In this day and age of a resurgent and aggressive Russia, an out of control radical Isis, and military budget moves and cuts, you don’t hear much about the little things that are making the news in the military. It is an uncertain time to be a member of the military service for sure and that is why the little things, although they don’t get the as much attention as they deserve, still matter to the soldiers, sailors and airmen that proudly serve our great country so well. That is why I support lowering the military drinking age to 18 for those who serve.
This is a subject that has been long debated and discussed, but has never been close to actually taking effect. One of the problems is that the members of the Senate and Congress that have never served in the military are not always sympathetic to the needs and the problems that military members face; a lot of the legislation that is passed for the military has more to do with balanced budgets than the quality of life for armed forces members. Many legislators also fear that since being a military member is a high stress job, it may lead to more incidents of irresponsibility and alcoholism within the ranks. I disagree with all of this and promote giving these service members who put their lives on the line daily for their country a few perks.
The truth of the matter is that most service members that are in war zones are able to get access to alcoholic beverages despite their age. During these campaigns, the military has managed to function just fine and not miss a beat.
The latest person to try and get this legislation passed for lowering the military drinking age is Senator Ron Young of Maryland. He says he is not much of a drinker himself, but he does believe in the old adage that if someone is willing to die in their country’s service, they should be allowed to have a drink if they want.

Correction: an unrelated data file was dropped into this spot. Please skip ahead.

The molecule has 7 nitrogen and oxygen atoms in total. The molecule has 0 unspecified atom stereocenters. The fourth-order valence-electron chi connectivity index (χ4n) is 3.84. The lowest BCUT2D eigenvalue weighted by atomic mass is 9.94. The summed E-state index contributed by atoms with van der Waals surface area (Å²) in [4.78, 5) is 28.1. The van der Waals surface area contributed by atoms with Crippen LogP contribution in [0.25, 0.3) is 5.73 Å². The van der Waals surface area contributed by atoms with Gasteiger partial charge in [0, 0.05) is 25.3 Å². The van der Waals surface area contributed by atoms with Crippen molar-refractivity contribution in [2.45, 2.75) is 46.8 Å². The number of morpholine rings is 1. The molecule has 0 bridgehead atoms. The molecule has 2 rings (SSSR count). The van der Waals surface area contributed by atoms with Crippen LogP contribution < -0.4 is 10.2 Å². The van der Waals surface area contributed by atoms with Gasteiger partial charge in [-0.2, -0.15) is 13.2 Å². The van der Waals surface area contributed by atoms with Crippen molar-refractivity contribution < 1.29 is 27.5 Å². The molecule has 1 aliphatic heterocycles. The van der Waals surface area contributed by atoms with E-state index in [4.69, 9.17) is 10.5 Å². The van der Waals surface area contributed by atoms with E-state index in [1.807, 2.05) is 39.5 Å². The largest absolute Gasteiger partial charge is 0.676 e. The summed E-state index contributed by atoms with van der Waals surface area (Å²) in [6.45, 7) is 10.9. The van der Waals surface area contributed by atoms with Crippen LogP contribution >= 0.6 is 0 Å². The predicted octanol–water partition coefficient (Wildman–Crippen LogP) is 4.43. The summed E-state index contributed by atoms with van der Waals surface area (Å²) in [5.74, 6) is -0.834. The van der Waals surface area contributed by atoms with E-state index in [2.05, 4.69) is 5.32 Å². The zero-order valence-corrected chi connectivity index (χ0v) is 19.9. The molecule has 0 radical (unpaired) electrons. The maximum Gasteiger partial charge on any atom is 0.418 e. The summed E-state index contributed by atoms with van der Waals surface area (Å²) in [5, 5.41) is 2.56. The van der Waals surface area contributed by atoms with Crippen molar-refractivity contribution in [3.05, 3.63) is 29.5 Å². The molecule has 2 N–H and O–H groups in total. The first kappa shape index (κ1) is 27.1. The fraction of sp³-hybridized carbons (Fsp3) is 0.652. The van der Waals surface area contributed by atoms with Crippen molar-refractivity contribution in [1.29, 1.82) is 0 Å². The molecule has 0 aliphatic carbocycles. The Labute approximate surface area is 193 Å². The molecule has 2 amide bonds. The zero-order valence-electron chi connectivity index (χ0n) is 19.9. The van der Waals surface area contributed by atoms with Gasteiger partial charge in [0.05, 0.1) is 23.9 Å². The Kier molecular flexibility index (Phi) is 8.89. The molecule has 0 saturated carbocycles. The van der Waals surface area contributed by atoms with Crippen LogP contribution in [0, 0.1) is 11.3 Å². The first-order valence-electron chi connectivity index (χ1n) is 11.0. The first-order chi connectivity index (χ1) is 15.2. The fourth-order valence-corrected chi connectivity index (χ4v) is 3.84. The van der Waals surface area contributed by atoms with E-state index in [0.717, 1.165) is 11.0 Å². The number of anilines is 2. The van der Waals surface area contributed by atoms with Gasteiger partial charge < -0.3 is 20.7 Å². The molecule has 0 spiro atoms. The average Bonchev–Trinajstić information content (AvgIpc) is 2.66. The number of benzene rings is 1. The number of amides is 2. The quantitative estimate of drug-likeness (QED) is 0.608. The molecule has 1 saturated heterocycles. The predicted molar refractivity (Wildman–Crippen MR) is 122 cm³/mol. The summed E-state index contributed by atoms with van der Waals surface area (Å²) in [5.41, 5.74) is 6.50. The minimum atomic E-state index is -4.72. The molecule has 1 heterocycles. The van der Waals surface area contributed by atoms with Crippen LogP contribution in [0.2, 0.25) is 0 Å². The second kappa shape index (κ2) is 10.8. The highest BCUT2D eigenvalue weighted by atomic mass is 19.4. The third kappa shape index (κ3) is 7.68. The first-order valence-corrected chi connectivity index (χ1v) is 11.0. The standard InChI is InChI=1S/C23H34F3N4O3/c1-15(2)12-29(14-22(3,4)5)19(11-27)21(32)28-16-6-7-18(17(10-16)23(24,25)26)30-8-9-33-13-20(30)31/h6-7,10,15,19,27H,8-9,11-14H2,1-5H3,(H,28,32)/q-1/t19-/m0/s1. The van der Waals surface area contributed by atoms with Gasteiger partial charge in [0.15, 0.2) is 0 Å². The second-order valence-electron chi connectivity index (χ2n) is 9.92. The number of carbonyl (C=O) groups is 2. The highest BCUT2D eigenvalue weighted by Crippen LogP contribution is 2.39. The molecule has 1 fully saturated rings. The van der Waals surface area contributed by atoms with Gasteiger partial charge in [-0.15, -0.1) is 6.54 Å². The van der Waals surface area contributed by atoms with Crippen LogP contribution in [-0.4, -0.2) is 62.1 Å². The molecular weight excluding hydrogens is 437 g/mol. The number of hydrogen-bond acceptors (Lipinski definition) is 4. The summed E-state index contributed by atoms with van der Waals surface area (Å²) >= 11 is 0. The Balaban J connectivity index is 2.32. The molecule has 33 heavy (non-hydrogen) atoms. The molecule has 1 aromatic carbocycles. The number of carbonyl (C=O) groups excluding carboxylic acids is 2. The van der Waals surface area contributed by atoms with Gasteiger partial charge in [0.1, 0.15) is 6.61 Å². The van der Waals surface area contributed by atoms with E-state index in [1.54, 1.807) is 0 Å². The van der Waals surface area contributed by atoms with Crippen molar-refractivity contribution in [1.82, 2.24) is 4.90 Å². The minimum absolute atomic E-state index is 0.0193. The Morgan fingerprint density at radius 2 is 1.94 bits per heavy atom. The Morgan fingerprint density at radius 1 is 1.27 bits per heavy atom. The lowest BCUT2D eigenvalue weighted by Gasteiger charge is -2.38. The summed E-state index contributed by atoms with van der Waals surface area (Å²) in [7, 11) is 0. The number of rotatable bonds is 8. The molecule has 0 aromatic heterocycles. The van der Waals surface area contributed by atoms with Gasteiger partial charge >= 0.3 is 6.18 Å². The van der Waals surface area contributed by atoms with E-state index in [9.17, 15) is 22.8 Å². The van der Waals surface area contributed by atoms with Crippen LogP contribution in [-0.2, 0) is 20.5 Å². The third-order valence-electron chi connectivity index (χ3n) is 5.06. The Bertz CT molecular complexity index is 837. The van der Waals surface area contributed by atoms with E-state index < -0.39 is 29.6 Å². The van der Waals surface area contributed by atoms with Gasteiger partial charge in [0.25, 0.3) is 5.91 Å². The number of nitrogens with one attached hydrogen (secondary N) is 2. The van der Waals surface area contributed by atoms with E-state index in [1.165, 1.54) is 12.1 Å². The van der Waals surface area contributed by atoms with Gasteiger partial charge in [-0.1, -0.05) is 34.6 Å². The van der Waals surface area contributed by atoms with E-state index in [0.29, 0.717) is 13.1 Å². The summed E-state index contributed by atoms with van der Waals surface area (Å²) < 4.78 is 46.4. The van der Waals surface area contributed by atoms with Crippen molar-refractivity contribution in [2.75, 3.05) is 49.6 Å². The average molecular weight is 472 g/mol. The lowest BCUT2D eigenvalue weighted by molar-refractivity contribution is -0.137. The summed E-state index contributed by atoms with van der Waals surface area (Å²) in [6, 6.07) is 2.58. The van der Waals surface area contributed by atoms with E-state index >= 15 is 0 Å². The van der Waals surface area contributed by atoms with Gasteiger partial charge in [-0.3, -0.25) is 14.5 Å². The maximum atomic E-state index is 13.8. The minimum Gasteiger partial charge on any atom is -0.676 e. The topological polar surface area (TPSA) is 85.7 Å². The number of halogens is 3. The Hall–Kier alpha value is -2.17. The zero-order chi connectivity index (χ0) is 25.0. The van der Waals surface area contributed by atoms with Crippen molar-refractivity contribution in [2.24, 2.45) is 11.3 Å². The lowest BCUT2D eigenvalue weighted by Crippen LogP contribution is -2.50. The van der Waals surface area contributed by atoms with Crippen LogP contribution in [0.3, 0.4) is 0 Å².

Senator Young’s proposed state law is a hybrid of sorts from what has been proposed in the past. He is not advocating that military members should have all the drinking privileges of a 21 year old citizen, but rather something that is a modification of that. He suggested the legislation only permit military members under 21 years of age to be able to consume alcoholic beverages when they are at a bar or a restaurant; there is no provision in the legislation allowing a military service member under 21 to purchase alcohol to go.
Why do I believe Senator Young is on the right track? If you look at the ages of the soldiers, sailors and airmen that have died in our most recent conflicts, you will see that many were under the age of 21. It’s a shame that these brave young men and women did not get to enjoy one of life’s simple pleasures before they paid the ultimate sacrifice. It is definitely time to take a look at making little privileges like this for our armed forces members a reality.
Disclaimer: The content in this article is the opinion of the writer and does not necessarily reflect the policies or opinions of US Patriot Tactical.
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